European Ryder Cup captain Luke Donald and U.S. captain Zach Johnson posed in front of the Colosseum in Rome in October 2022. Darren Carroll/PGA of America
We are less than two months away from the September 29 start of the Ryder Cup in Italy. The last men’s major of the summer has been played, and that means we are squarely in the “speculate wildly about captain’s picks” phase of the greater Cup Cycle. What better way to do that, I thought, than break out the standings and statistics and gossip, and cosplay as a bracketology expert of the Ryder Cup?
Who’s in? Who’s out? Who’s on the bubble? Let’s break it all down, starting with Zach Johnson’s invading Yanks.
Selection format: For the second straight Ryder Cup (and probably going forward into perpetuity), the Americans have only six automatic qualifiers, leaving Johnson and Co. six captain’s picks to play with. (See the current standings here.)
Automatically qualified and definitely in: Scottie Scheffler, Wyndham Clark
Clark is head and shoulders above everyone in terms of points, and with 25,000 points and counting, Scheffler is head, shoulders, waist and knees above everyone else. See you in Italy, boys.
Would take a miracle not to automatically qualify: Brian Harman
Harman is third in the American standings with more than 10,000 points, with a chance to accumulate more in the FedEx Cup Playoffs. It’s mathematically possible that he gets caught, but only if he plays really poorly. Then maybe there’s a reality in which he misses the team … but no, we can’t live in the realm of fantasy. Harman is in.
Might not qualify but in regardless: Brooks Koepka
Kopeka is fourth in the standings, but as I wrote after the Open, the fact that there’s so much money and points to be made in the playoffs, and he’s not playing because he’s a LIV guy, means there’s at least a decent chance Koepka gets knocked out of the top six by the end of the BMW Championship in three weeks (the deadline for automatically qualifying). Still, the only way he gets left out is if there’s some secret animus against the LIV players. Johnson and his vice captains haven’t really tipped their hands, but leaving Koepka off ends up being a massive story and veers into the dreaded territory of capital-D Distraction. Even if he were inclined to take all PGA Tour guys, ZJ isn’t going to want to explain himself over and over. Koepka’s in.
Currently qualified, definitely in: Xander Schauffele, Patrick Cantlay
Considering how strong their partnership has been in one appearance each in the Presidents Cup (2-1) and Ryder Cup (2-0), one of them would have to break a leg or commit a felony to miss this team, no matter what happens in the playoffs.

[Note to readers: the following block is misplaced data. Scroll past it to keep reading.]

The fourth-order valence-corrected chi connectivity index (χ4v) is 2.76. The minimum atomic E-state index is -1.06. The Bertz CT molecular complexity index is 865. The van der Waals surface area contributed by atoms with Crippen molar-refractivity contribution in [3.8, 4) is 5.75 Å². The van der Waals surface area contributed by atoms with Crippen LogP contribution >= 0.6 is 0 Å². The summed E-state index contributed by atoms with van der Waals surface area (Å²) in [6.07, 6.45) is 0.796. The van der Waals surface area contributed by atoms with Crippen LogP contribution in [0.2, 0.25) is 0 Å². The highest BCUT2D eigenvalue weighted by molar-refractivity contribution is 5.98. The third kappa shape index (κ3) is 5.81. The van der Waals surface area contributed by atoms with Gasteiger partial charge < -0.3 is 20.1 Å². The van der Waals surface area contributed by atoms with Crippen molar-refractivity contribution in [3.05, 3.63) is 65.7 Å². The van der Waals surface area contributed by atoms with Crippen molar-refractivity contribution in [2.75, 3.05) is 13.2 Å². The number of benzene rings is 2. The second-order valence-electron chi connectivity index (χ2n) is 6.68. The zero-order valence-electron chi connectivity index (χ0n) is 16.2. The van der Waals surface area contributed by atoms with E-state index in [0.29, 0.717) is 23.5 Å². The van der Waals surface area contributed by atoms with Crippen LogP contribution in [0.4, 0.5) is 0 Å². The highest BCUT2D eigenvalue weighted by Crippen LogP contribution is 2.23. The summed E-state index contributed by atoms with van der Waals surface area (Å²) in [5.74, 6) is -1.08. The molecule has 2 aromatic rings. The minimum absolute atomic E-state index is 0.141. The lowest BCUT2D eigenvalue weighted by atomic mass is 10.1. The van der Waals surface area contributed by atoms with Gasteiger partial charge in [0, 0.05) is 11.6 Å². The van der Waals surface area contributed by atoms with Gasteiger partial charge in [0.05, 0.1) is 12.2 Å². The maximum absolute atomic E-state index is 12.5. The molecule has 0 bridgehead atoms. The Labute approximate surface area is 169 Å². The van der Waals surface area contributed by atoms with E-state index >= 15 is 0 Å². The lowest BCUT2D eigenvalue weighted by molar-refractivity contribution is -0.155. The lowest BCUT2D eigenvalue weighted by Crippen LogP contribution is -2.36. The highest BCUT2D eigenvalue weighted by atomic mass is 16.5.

Not qualified, but almost in: Max Homa, Cameron Young, Jordan Spieth
Before last Thursday, you might have been able to talk yourself into a world where one of these guys didn’t make the team. I’m not exactly sure how — Homa was brilliant at the Presidents Cup and finally had a good major season, Cam Young is an outright baller who had a chance to win the Open Championship for the second straight year, and Jordan Spieth is Jordan Spieth. But perhaps it was possible. Then Fred Couples came along on his Sirius show and told us they were in. You have to laugh, because only Couples could pull that off among the vice captains. As he said, he wasn’t spilling any big secrets, but it’s still hilarious.
On the bubble, but nobody wants him to be: Justin Thomas
It’s not hyperbole to say that Thomas limping into the end of the 2023 season is the worst on-course thing that could have happened to Johnson. Not only is Thomas popular and very good, but at 16-5-3 in team competitions, he’s simply the best American team golfer of his generation, and maybe of any generation. You want him on the team. You almost need him on the team.
And yet, he’s just not delivering right now and missed another cut at the 3M Open. Couples said before Minnesota that Thomas has to go out and show something at the end of the season, and he has one chance left in this week’s Wyndham Championship. If he can’t finish inside the top 10 or close, he’ll miss the playoffs, and then Johnson will need to make a leap of faith. He still might, but it won’t feel good, and JT could absolutely miss the Ryder Cup. Which is bad for everyone except Europe.